Jan 22, 2019 | Girls, Manalapan, Wrestling
MANALAPAN - On Oct. 10, 2018, officials at the New Jersey State Interscholastic Athletic Association voted unanimously to make girls wrestling a state-sanctioned sport paving the way for hundreds of New Jersey girl wrestlers to now have their own sport and own tournaments to compete in.
New Jersey becomes the first state in the Northeast to offer the sport and the 12th in the United States.
Previously, girls were required to compete against boys if they desired to wrestle in the high school ranks. More than 120 girls wrestled in the Garden State last year against boys, according to Flo Wrestling.
As a new sport, girls will have the choice to compete solely against girls or also against boys during the regular season and up to the regional championships. At that point, they will need to decide to compete in the postseason either against boys or girls only.
The girls will be seeded and compete in a NJSIAA regional tournament at Red Bank Regional High School on Feb. 17. From there, the top three wrestlers in each of the 10 weight classes will advance to the state individual championships held at the Boardwalk Hall in Atlantic City on March 1-2.
There will also be a Shore Conference girls wrestling tournament this year on Jan. 29.
Manalapan is one of three Shore Conference schools, Jackson Memorial and Raritan being the other two, that have full rosters and can compete in all 10 weight classes (14 for boys) in dual meets.
Princeton University wrestling coach Chris Ayers, whose daughter wrestled against boys at Princeton High School last year, worked tirelessly behind the scenes with Bill Bruno, an NJSIAA assistant director, to make girls wrestling in New Jersey a reality.
On the evening of Dec. 14, 2018, the Manalapan girls wrestling program, along with Jackson Memorial, made history when the two schools wrestled in the first scholastic girls team dual meet in the state.
The Braves fell, 30-21, to the Jaguars at home but the stands were packed with raucous fans that were totally into being part of this historic night.
“The girls were excited and nervous, just like any other athlete would be before a big match,” said Manalapan head coach Scott Pressman, who along with coaching the girls, is in his 12th year as boys wrestling coach. “I definitely feel like it set the tone for girls wrestling in the state for years to come. Obviously our town was into it and Jackson was awesome the way they handled their business. We were on the same page on how we wanted to do it. Their fans were there and our fans were there along with the guys from both teams. It was a fun night.”
The Braves have 19 girls on the team, including sophomore Jess Johnson and senior Angelina Vitola, who wrestled on the boys team last year.
“Having Angelina and Jess on the team helped in the transition,” said Pressman. “The girls and the guys have the same practice schedule and practice side-by-side with girls wrestling girls and guys wrestling guys. It was a little out of the ordinary at first but realistically after the first couple of days it is what it is – everyone practicing together doing the same thing.”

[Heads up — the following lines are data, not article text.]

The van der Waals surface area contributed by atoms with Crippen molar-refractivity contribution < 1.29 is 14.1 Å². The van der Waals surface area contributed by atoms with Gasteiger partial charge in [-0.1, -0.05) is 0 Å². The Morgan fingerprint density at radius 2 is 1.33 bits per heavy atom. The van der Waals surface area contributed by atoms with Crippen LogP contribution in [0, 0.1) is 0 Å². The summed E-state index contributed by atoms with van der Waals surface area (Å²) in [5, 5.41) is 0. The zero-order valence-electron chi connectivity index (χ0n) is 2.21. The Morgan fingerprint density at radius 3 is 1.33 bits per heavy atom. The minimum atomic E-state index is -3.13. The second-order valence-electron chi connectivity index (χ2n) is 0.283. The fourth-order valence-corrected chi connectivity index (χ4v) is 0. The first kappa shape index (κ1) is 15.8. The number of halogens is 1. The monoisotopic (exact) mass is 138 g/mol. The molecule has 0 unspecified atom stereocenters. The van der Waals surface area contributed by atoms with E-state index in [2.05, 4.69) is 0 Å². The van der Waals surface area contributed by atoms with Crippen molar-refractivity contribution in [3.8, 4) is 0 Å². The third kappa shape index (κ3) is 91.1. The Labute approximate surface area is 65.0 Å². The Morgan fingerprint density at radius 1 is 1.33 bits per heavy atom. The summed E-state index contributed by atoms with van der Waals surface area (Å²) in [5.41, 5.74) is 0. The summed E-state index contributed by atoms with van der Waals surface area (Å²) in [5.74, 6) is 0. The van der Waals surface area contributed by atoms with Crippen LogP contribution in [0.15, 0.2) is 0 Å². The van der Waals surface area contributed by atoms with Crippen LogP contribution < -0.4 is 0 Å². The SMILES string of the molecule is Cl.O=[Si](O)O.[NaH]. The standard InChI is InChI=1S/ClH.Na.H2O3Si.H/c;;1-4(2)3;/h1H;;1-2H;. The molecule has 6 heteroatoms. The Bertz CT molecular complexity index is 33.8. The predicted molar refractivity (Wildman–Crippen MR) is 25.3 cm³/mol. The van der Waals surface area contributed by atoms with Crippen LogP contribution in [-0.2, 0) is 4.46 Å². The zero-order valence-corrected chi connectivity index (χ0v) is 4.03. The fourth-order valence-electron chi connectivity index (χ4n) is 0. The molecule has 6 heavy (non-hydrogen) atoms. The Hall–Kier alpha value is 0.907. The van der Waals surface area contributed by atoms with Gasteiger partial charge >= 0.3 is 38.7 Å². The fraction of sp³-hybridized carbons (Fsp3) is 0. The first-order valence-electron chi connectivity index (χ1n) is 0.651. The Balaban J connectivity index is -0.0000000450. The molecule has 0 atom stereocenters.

In the opening match against Jackson, Johnson, at 147 pounds, pinned her opponent in 1:02, while Vitola took a 5-3 decision wrestling at 127 pounds.
Julia Manolas (111 pounds) also picked up a win against Jackson recording a pin at the 1:02 mark, while Sabrina Maniscalco (138 pounds) won a 6-3 decision in an exhibition match.
The rest of the team includes senior Alexandra Urbanek (118 pounds), juniors Porta Lindsey, Serena Montague, Julia Manolas, Anna Frohlich, Olivia Delgado (185 pounds), Alyssa Curcio (136 pounds), Bianca Capolupo, Celine Bianco and Samantha Albujar (225 pounds), along with sophomores Ruba Abou Chakra (161 pounds), Gianna Adinolfi, Alssya Capolupo and Isabella Pena. Trinity Valentin-Walczak (100 pounds) is the lone freshman on the team.
Manalapan has two dual meets on its schedule and four tournaments as of now but dates could be added as the inaugural season unfolds.
Due to the newness of the sport, most schools in the Shore Conference as well as the state are unable to fill a full roster and compete in all 10 weight classes in dual meets. So most matches will be tournaments where instead of brackets by weight class, four or five weight classes are combined in brackets and operate in a round-robin format to attract more teams that can’t fill their rosters.
“Eventually we’d like see girls wrestling in the state on the same plane as the boys,” said Pressman. “Get them wrestling in the off-season and try to get the younger girls into feeder programs in town. Really, just have the same vision as the boys program. But right now, the rest of the state has to kind of catch up with us. The sport in general must grow; I think that’s the number one thing right now is to grow and get more people involved. Right now, there’s 399 girls wrestling in the state which is a pretty good start, but that number must go up drastically. In order to get full teams, you need more participation. That’s the number one goal; get more participation.
“I hear words like ‘historic’ being thrown around but for us we’re just trying to get a team ready to compete,” said Pressman when asked how it feels to be part of the birth of girls team wrestling in New Jersey. “I think in years to come the girls will look back on it and think it was a pretty cool thing that they did. At the end of the day though, they’re just excited to go out there and compete. When they get the chance to compete, they’re just like everyone else. They get nervous, they want to score points and win, but I want them to have fun. It’s the same thing, but it’s different. The difference being girls have never done it before. I look at it this way. If I think wrestling is great and the best thing for a young man, why wouldn’t the same be true for a young woman – that’s how I feel.”